Observational Learning: Albert Bandura's Social Learning Theory

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OBSERVATIONAL LEARNING The Social Learning Theory, also known as observational learning, involves how a learner changes behaviour and obtains knowledge as a result of watching others within their environment. Albert Bandura (1977) considered observational learning as the process that explains the nature of children learning behaviours by watching the behaviour of the people in their environment, and ultimately, imitating them. Observational learning will be applied to demonstrate how in the phonics activity, students act as observers, and the teacher as the model, where imitation of actions create a learning process resulting in the students being able to independently trace the ‘h’ letter shape, ultimately learning through observation.…show more content…
The first step of attention is shown through the teacher first introducing the activity in an exciting manner using a previously known Letterland character puppet to gain the children’s focus. The students are likely to attribute positive characteristics towards, such as charisma, intelligence or power. Retention is the second step, and in this phonics activity, the students are provided several opportunities to observe the teacher’s actions in both a larger group, during the initial instruction, as well as within smaller groups as they participate in the activity. The students are first encouraged to make their first attempts at air-tracing the letter shape with the teacher, or try to sing the song along with the teacher and peers. During the smaller group activity, children are provided more direct instruction and guidance from the teacher and concentrate more on the action and musicality of instructions. The use of the song, and opportunity to rehearse the model’s actions all contribute to the students processing and encoding strategies of absorbing the new…show more content…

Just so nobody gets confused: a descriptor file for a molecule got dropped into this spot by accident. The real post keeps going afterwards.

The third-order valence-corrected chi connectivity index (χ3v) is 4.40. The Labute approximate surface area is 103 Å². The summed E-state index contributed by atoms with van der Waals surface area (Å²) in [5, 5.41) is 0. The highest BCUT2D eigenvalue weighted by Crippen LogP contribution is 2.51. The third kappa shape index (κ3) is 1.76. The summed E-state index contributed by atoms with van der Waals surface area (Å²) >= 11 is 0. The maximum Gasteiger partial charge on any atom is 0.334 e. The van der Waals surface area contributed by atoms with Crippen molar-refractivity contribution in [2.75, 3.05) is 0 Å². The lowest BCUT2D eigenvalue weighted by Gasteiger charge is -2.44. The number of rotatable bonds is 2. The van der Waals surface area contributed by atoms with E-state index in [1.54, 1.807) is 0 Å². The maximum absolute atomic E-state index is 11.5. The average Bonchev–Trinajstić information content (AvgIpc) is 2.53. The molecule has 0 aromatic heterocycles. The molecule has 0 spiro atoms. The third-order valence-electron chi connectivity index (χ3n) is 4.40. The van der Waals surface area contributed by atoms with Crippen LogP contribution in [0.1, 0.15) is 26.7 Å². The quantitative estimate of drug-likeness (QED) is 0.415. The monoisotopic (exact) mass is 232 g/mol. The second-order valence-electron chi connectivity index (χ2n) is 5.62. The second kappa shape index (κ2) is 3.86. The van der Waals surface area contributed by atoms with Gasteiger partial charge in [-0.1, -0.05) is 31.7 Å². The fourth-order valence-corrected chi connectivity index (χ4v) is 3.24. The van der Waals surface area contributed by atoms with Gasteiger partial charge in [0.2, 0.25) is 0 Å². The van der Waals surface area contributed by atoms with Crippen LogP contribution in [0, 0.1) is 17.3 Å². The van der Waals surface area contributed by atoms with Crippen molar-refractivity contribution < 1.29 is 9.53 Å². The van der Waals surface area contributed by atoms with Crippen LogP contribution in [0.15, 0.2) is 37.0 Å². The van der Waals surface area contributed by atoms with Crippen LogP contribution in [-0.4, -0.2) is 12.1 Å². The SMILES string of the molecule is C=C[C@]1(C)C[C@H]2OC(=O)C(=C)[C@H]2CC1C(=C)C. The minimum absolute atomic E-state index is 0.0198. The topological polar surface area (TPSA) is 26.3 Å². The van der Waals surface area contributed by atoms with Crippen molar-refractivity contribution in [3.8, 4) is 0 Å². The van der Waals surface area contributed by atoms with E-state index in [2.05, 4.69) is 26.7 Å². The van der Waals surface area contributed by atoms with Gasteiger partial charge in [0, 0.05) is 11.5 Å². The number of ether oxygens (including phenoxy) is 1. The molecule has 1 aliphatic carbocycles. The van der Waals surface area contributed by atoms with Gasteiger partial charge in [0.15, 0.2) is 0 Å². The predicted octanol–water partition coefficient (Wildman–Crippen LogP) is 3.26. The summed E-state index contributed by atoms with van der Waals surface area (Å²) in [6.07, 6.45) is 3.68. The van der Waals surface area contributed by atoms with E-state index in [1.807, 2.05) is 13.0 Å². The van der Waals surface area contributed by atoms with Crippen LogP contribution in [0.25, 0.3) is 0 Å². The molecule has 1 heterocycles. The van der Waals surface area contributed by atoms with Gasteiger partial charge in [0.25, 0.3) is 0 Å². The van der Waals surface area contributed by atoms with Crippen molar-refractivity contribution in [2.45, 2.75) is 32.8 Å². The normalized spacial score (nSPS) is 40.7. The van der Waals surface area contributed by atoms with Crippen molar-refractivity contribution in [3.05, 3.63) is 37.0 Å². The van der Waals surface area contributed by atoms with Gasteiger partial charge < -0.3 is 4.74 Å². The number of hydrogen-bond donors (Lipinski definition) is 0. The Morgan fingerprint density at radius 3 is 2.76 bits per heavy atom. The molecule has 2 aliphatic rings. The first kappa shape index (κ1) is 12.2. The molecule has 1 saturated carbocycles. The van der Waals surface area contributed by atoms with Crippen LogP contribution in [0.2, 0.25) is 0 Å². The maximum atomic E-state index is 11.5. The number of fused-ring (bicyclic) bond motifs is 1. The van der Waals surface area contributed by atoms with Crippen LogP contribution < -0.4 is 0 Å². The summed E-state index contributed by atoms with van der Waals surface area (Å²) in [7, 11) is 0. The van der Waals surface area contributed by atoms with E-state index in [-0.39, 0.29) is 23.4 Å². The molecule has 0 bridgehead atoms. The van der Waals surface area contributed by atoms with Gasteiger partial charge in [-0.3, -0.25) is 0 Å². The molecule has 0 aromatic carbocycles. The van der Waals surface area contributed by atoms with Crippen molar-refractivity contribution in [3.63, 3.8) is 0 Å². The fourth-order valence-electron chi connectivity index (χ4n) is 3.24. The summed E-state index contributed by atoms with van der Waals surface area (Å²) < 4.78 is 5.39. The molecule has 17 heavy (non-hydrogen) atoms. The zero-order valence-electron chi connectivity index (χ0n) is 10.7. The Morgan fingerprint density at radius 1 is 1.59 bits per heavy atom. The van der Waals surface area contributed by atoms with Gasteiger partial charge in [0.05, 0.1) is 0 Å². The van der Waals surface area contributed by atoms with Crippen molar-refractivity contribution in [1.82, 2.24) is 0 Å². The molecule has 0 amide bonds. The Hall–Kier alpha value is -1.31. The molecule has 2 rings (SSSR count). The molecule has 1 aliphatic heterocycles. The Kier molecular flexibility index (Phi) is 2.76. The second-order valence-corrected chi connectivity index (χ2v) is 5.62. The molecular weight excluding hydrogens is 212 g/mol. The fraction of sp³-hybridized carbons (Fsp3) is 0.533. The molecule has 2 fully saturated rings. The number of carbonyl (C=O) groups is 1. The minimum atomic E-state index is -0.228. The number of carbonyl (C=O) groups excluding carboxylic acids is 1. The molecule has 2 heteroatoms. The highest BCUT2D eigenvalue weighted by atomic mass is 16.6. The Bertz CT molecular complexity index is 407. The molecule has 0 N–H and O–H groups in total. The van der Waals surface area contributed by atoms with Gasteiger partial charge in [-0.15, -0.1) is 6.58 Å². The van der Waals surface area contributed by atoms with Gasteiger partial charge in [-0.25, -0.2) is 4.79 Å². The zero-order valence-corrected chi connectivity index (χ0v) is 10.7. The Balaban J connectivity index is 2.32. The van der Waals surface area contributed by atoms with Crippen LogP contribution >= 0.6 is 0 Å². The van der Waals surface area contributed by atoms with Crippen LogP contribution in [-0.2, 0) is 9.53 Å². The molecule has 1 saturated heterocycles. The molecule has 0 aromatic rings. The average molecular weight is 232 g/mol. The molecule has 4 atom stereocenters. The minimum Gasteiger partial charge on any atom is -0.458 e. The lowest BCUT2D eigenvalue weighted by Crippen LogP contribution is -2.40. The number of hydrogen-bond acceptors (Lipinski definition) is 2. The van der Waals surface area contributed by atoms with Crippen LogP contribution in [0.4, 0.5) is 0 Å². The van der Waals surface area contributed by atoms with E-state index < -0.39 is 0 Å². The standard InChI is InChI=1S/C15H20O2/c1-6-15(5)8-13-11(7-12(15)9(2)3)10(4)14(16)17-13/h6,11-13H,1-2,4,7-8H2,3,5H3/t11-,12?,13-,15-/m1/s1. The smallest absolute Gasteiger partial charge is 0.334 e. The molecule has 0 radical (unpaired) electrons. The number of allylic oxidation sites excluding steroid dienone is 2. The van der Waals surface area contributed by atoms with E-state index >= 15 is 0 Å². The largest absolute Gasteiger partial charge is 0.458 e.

Both the information processing theory and the observational learning theory place an emphasis on the ability of the learner to store and encode the information into their memory for successful learning to occur. This is the cognitive view working within each, however, both theories generally applied to the classroom setting can fall short in different aspects from the teacher perspective. For cognitive theorists, the student learning process is almost too similar and heavily based on the mind being equivalent to a machine. The information processing theory focuses on internal systemic processes, ignoring any social context or influences on information processing (Miller, 2011). This specific concentration on the internal cognitive processes leaves no room to reflect on the emotions of a learner. The potential effects on absorbing and retaining information when a learner is angry versus happy cannot be addressed using this model. Inside the classroom, teachers have to be very aware of the needs of the students, ensuring they are mentally and physically prepared to learn. Especially among the early childhood years where emotions are not completely in control or understood, the information processing
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